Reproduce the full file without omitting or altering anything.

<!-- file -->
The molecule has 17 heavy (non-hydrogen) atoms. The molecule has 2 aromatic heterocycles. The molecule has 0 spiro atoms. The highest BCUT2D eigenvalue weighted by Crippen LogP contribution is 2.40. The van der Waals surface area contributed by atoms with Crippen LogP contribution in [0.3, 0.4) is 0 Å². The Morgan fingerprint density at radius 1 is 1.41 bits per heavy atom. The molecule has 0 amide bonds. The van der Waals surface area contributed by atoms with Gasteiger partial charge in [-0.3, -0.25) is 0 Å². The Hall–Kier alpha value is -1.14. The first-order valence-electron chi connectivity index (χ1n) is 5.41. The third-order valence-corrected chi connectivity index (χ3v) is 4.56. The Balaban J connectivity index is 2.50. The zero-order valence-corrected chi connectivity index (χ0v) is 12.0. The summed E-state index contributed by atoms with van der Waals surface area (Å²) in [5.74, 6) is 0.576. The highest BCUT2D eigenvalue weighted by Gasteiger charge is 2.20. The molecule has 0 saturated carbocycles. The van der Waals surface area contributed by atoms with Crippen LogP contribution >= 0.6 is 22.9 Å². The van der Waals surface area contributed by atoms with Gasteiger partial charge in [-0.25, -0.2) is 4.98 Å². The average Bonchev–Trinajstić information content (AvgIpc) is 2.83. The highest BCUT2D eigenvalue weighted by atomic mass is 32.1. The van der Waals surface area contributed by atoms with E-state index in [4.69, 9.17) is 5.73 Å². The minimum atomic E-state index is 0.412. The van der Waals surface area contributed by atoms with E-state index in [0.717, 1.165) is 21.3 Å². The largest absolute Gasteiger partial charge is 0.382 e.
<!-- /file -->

The molecule has 17 heavy (non-hydrogen) atoms. The molecule has 2 aromatic heterocycles. The molecule has 0 spiro atoms. The highest BCUT2D eigenvalue weighted by Crippen LogP contribution is 2.40. The van der Waals surface area contributed by atoms with Crippen LogP contribution in [0.3, 0.4) is 0 Å². The Morgan fingerprint density at radius 1 is 1.41 bits per heavy atom. The molecule has 0 amide bonds. The van der Waals surface area contributed by atoms with Gasteiger partial charge in [-0.3, -0.25) is 0 Å². The Hall–Kier alpha value is -1.14. The first-order valence-electron chi connectivity index (χ1n) is 5.41. The third-order valence-corrected chi connectivity index (χ3v) is 4.56. The Balaban J connectivity index is 2.50. The zero-order valence-corrected chi connectivity index (χ0v) is 12.0. The summed E-state index contributed by atoms with van der Waals surface area (Å²) in [5.74, 6) is 0.576. The highest BCUT2D eigenvalue weighted by Gasteiger charge is 2.20. The molecule has 0 saturated carbocycles. The van der Waals surface area contributed by atoms with Crippen LogP contribution >= 0.6 is 22.9 Å². The van der Waals surface area contributed by atoms with Gasteiger partial charge in [-0.25, -0.2) is 4.98 Å². The average Bonchev–Trinajstić information content (AvgIpc) is 2.83. The highest BCUT2D eigenvalue weighted by atomic mass is 32.1. The van der Waals surface area contributed by atoms with E-state index in [4.69, 9.17) is 5.73 Å². The minimum atomic E-state index is 0.412. The van der Waals surface area contributed by atoms with E-state index in [0.717, 1.165) is 21.3 Å². The largest absolute Gasteiger partial charge is 0.382 e.